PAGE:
AP story on Jena

This AP story on Jena has been picked up coast to coast, including leading Texas papers like the Houston Chronicle.

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http://www.chron.com/disp/story.mpl/ap/nation/4922831.html
June 26, 2007, 7:01PM
Charges reduced for student in La. fight

Five women and a man are set to hear opening arguments Wednesday in the trial of 17-year-old Mychale Bell in LaSalle Parish, where the black population is only about 12 percent.

“I’m sure I can get a fair trial,” said Blane Williams, Bell’s defense lawyer. “You can’t tell me there aren’t six people in this town who won’t listen fairly and do the right thing. I think people have a tendency to do the right thing.”

Bell and four other black students faced up to 80 years if convicted of attempted murder and conspiracy to commit murder in the December beating, which occurred several months after three white students were suspended for hanging nooses from a schoolyard tree.

But the district attorney Monday reduced Bell’s charges to aggravated second-degree battery, which carries a sentence of up to 15 years, and conspiracy to commit aggravated second-degree battery, which carries a maximum sentence of 7 1/2 years.

“Well, anything is better than murder and a lifetime in prison,” said John Jenkins, whose son, Carwin Jones, is among the charged. “But it’s still strange. All of a sudden they’re talking about a weapon. What weapon? We never heard anything about a weapon before.”

Aggravated second-degree battery involves use of a dangerous weapon, according to state statutes. Parents of the accused say they had heard no previous mention of a weapon.

But attorneys on both sides, during questioning of jurors, indicated prosecutors will try to say that something not usually thought of as a weapon — such as a ring or an ink pen — could be considered a dangerous weapon during a fight.

There was no word whether the charges would be reduced for the other defendants, who will be tried later. Prosecutors refused to discuss the case.

The five defendants and a juvenile, whose identity and charges were not released because of his age, were dubbed the “Jena Six” by supporters who say the attempted murder charges resulted from racism by authorities and were out of proportion to the seriousness of the alleged crime.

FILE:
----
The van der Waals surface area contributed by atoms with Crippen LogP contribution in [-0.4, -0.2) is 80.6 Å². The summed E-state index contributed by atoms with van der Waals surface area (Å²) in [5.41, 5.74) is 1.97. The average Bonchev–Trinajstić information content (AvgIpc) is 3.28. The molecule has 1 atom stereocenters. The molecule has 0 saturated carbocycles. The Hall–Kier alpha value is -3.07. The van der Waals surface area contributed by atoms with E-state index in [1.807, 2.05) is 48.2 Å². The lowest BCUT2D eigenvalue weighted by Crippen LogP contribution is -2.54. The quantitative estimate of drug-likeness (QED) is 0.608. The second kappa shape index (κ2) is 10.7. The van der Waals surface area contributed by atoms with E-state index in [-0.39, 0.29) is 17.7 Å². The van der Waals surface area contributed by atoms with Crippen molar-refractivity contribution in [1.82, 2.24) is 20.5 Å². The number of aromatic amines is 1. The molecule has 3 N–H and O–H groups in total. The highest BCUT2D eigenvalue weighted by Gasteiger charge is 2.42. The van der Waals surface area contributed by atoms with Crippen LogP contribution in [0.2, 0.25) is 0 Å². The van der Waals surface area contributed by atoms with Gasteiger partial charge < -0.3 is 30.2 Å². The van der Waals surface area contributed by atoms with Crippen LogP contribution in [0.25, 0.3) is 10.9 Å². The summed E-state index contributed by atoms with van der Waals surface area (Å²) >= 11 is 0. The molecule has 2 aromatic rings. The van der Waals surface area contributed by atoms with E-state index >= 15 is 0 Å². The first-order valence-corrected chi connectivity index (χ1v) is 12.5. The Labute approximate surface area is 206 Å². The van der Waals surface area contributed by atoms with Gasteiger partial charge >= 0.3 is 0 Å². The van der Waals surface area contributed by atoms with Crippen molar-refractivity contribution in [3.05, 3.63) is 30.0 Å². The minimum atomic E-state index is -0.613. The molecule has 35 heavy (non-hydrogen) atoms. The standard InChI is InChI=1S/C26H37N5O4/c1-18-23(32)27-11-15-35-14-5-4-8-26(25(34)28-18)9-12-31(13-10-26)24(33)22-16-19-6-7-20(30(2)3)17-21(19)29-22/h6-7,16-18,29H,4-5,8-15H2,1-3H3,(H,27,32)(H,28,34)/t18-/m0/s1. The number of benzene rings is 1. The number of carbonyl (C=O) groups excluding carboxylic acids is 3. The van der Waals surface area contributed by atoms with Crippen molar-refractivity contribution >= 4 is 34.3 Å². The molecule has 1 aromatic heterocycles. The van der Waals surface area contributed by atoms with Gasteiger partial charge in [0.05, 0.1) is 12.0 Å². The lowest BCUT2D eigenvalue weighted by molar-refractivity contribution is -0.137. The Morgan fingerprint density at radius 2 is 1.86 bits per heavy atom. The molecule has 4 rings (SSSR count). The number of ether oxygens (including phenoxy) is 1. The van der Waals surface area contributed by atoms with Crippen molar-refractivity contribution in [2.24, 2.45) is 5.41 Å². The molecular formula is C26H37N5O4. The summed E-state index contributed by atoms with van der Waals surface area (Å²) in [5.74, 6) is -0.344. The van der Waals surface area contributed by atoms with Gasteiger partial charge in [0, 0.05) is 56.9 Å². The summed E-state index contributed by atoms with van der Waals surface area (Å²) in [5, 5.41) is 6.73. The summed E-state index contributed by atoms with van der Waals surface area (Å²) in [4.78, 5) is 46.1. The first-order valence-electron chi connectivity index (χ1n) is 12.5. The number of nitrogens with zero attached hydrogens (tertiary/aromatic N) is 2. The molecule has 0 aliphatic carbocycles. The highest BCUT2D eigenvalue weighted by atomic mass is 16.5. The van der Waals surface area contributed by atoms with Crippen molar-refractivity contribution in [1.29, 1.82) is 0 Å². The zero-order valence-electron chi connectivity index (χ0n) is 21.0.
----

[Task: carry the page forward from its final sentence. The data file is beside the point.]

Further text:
The racial tension began in August in Jena — a town of 2,900 with about 350 black residents — after a black student sat under a tree traditionally used as a gathering spot by white students. The next month, three nooses were hanging in the tree when students arrived on campus.

“You didn’t see the district attorney rush out to school to do anything about those nooses in the tree,” said Caseptla Bailey, whose son, Robert Bailey Jr., also was charged in the beating. “You don’t see white kids who beat up black kids charged with attempted murder.

“There’s nothing fair going on here.”

The school’s principal recommended the students who hung the nooses be expelled, but they served brief suspensions instead.

On Dec. 4, Justin Barker, who is white, was attacked at school by a small group of black students. He was treated at a hospital.

“I saw him that night at school for the ring ceremony,” Jenkins said. “I could tell he had been beat up, his face was bruised, but he was out and about, so he couldn’t have been too bad.”

David Barker, Justin’s father, declined comment Tuesday during a break in the trial. “There are two sides to every story. There are two sides to this one. But I just don’t want to talk about our side now,” he said.

Theodore Shaw also had been scheduled to go to trial this week, but his case was delayed. Trial dates for the others — Bryant Purvis, Bailey, Jones and the unidentified juvenile — have not been set. Shaw and Bell have been held since their arrests, unable to post $90,000 bond.